House to Vote on Anti-Sanctuary Bills Memorialized by Victims of Illegals

(Kaylee McGhee, Liberty Headlines) In an effort to draw attention to its legislation aimed at protecting Americans, the House Judiciary Committee released a short, professionally produced video describing what the pair of bills seeks to accomplish.

Victims of Illegal-Alien Crime Finally Have a ‘VOICE’

Kate Steinle/YouTube

The House of Representatives will vote on the measures this week, which would strengthen federal immigration laws by restricting sanctuary policies that allow criminals to go free, and increasing punishment for deported felons who return to the U.S.

The bill package, sponsored by House Judiciary Committee Chairman Bob Goodlatte, R-Virginia, includes the No Sanctuary for Criminals Act, Kate’s Law, and Sarah and Grant’s Law — laws inspired by American citizens who lost their lives because of the failure to enforce our current immigration laws.

“The deaths of Kate, Sarah, Grant and too many others are tragic,” Goodlatte said in the video. “Their deaths are especially devastating since they could’ve been prevented if our immigration laws had been enforced. This week, Congress is addressing this public safety problem.”


The No Sanctuary for Criminals Act (H.R. 3003) strengthens immigration law to combat sanctuary policies that shield illegal, convicted immigrants from deportation. The bill establishes statutory probable cause, allowing authorities to detain aliens.

The bill also contains Sarah and Grant’s Law, named after Sarah Root and Grant Ronnebeck. Sarah Root was killed by an illegal driving drunk in January 2016. The criminal was released from custody instead of being held accountable for his crimes. Grant Ronnebeck was shot and killed in a convenience store by a convicted, illegal alien facing deportation.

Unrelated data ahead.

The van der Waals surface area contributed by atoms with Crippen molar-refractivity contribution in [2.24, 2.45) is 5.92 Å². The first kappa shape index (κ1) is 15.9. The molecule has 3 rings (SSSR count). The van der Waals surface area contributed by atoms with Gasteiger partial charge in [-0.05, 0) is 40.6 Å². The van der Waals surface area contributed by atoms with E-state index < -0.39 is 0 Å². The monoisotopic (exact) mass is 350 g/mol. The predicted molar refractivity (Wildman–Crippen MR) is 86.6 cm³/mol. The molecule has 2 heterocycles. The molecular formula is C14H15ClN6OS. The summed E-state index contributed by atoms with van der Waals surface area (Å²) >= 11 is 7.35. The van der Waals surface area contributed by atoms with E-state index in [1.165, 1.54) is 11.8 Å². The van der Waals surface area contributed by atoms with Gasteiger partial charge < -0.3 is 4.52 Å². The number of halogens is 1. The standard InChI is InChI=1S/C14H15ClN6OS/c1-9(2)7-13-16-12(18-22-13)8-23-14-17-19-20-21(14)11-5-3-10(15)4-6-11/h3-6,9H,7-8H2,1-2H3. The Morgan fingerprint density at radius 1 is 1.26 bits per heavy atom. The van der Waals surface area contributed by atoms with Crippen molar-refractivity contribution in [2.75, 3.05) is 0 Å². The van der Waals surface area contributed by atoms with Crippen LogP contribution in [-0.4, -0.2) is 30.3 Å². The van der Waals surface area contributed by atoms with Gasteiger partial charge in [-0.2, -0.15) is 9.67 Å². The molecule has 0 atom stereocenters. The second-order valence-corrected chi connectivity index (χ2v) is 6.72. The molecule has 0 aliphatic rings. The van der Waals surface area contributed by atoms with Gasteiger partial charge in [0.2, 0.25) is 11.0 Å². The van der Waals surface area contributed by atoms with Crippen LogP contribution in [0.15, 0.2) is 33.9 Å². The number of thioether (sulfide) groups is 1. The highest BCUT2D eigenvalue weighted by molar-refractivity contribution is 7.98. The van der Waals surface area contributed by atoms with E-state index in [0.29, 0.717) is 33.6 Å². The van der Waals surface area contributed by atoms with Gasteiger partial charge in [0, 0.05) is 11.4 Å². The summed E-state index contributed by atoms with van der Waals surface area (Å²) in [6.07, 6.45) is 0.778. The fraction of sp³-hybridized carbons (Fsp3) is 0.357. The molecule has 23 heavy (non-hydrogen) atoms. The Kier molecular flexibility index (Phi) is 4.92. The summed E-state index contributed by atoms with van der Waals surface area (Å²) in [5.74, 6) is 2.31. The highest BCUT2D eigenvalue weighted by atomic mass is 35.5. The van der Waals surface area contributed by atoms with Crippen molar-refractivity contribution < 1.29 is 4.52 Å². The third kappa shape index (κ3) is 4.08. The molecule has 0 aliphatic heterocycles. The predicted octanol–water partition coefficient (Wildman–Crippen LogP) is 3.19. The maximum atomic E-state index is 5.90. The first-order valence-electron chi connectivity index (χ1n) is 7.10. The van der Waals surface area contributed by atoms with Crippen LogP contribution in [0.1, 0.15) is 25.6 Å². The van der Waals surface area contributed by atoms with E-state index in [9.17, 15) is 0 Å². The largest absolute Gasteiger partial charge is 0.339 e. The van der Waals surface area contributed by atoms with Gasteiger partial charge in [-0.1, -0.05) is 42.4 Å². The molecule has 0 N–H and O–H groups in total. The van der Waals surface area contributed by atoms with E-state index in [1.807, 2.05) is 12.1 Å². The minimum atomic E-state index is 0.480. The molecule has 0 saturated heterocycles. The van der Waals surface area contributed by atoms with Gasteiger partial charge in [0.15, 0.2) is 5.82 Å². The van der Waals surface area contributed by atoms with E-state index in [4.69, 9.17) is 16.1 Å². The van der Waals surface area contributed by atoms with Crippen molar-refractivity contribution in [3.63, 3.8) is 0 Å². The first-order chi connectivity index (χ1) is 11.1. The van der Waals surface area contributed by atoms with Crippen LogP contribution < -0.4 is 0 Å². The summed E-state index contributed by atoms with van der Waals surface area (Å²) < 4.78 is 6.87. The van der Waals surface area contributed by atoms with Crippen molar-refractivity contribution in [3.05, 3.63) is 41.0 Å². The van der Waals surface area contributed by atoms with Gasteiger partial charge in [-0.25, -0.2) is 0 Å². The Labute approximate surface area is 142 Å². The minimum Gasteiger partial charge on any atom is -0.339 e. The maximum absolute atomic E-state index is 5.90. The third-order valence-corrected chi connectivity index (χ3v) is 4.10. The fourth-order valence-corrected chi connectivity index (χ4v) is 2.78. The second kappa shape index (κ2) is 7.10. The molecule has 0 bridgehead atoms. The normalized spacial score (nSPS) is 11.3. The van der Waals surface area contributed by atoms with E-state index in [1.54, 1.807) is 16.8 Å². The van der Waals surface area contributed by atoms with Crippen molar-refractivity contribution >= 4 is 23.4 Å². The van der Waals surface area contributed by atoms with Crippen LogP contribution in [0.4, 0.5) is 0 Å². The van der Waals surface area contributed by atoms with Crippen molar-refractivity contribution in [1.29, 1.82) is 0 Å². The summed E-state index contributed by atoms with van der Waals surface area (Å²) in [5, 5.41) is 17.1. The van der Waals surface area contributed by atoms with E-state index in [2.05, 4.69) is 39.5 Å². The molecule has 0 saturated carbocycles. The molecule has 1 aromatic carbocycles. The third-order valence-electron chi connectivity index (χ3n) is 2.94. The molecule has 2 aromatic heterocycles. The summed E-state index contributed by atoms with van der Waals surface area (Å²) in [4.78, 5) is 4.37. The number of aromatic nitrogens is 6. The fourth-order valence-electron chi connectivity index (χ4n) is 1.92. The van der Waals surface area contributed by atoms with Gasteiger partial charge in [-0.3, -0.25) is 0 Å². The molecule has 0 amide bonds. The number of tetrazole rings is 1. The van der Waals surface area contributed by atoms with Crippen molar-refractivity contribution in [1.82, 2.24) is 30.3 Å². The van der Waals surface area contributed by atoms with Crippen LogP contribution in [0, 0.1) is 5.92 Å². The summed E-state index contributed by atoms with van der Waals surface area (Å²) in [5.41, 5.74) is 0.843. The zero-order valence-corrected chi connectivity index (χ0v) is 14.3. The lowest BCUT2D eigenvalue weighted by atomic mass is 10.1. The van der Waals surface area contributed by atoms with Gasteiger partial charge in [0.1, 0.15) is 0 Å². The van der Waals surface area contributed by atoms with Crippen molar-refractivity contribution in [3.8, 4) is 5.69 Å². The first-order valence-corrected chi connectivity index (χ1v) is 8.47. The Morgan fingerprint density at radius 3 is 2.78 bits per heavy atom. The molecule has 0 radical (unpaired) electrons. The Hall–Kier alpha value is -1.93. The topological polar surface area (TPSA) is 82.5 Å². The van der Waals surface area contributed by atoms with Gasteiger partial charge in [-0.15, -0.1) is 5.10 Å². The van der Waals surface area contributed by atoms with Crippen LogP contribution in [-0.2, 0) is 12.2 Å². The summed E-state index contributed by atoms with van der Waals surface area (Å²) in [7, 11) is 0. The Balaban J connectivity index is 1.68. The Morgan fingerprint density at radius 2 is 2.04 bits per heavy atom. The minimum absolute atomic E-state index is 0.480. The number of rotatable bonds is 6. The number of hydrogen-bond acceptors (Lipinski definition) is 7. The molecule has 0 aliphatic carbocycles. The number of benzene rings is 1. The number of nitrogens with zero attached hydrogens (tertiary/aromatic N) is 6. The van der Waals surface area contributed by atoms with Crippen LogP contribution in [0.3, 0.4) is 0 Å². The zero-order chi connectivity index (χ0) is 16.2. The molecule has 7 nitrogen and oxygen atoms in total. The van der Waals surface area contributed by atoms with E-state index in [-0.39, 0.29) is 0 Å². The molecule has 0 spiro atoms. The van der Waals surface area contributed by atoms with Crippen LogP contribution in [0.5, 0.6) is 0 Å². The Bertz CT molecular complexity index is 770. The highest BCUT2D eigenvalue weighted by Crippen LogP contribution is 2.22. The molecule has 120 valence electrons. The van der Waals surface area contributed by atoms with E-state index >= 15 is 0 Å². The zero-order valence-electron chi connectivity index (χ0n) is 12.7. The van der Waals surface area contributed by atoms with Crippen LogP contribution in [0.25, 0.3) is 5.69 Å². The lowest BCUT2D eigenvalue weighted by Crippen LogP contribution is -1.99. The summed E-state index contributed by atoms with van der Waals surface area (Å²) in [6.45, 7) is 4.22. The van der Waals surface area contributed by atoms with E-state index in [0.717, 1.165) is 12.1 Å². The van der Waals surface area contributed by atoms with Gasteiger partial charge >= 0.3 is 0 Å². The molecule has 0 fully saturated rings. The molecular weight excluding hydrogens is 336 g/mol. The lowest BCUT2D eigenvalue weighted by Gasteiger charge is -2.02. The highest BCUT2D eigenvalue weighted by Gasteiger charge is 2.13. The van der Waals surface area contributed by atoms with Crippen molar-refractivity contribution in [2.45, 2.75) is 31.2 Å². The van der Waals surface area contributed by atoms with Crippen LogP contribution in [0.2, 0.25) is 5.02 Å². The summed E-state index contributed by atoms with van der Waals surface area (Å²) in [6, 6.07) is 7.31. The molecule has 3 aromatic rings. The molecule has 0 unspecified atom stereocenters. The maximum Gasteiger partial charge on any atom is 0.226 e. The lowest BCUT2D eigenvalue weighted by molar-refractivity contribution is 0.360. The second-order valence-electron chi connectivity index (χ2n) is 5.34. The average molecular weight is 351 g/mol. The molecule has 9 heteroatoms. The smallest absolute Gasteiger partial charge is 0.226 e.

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Sarah and Grant’s Law would ensure tragedies like this are prevented, Goodlatte said. It would ensure illegal immigrants arrested for dangerous crimes, like drunk driving, are detained during their removal proceedings.

“Our bills crack down on dangerous sanctuary policies that needlessly put innocent lives at risk,” Goodlatte said in the video. “They keep our streets safe by enhancing penalties for deported felons who return to the United States and by ensuring unlawful immigrants convicted of drunk driving, and arrested for other dangerous crimes, are detained and deported.”

Kate’s Law (H.R. 3004) was also introduced in the bill package, and is named after Kate Steinle, who was murdered in San Francisco by an illegal immigrant who had been convicted of multiple felonies and deported five times already.

The law will enhance penalties and create stricter punishment for convicted felons who return to the U.S.

Kate’s Law amends federal law to impose a sentencing enhancement for any illegal reentry offense,” said Rep. Steve King, R-Iowa, a co-sponsor of the bill package. “Both of these reforms would protect all Americans from crimes committed by those who were not here legally in the first place.”

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Goodlatte said he hopes the introduced legislation will improve public safety and make America a better, safer place to live.

“We owe it to the families of those who lost loved ones to take action to prevent these horrible crimes. They have waited far too long,” he said.